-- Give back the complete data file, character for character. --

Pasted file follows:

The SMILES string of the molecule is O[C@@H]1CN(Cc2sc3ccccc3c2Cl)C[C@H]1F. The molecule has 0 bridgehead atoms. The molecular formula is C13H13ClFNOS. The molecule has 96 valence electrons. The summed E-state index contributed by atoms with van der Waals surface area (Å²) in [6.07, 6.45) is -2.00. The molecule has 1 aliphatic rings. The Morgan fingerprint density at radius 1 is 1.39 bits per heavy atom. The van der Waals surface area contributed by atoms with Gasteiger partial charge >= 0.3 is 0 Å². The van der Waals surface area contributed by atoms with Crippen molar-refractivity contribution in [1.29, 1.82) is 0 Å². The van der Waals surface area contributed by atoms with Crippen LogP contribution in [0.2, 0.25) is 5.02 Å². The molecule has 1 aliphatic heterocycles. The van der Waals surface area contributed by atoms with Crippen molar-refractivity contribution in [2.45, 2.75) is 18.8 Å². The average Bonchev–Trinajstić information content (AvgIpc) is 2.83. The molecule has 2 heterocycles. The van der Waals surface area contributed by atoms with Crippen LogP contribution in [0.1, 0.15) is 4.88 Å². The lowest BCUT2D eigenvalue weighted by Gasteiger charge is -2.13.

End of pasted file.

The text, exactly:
The SMILES string of the molecule is O[C@@H]1CN(Cc2sc3ccccc3c2Cl)C[C@H]1F. The molecule has 0 bridgehead atoms. The molecular formula is C13H13ClFNOS. The molecule has 96 valence electrons. The summed E-state index contributed by atoms with van der Waals surface area (Å²) in [6.07, 6.45) is -2.00. The molecule has 1 aliphatic rings. The Morgan fingerprint density at radius 1 is 1.39 bits per heavy atom. The van der Waals surface area contributed by atoms with Gasteiger partial charge >= 0.3 is 0 Å². The van der Waals surface area contributed by atoms with Crippen molar-refractivity contribution in [1.29, 1.82) is 0 Å². The van der Waals surface area contributed by atoms with Crippen LogP contribution in [0.2, 0.25) is 5.02 Å². The molecule has 1 aliphatic heterocycles. The van der Waals surface area contributed by atoms with Crippen molar-refractivity contribution in [2.45, 2.75) is 18.8 Å². The average Bonchev–Trinajstić information content (AvgIpc) is 2.83. The molecule has 2 heterocycles. The van der Waals surface area contributed by atoms with Crippen LogP contribution in [0.1, 0.15) is 4.88 Å². The lowest BCUT2D eigenvalue weighted by Gasteiger charge is -2.13.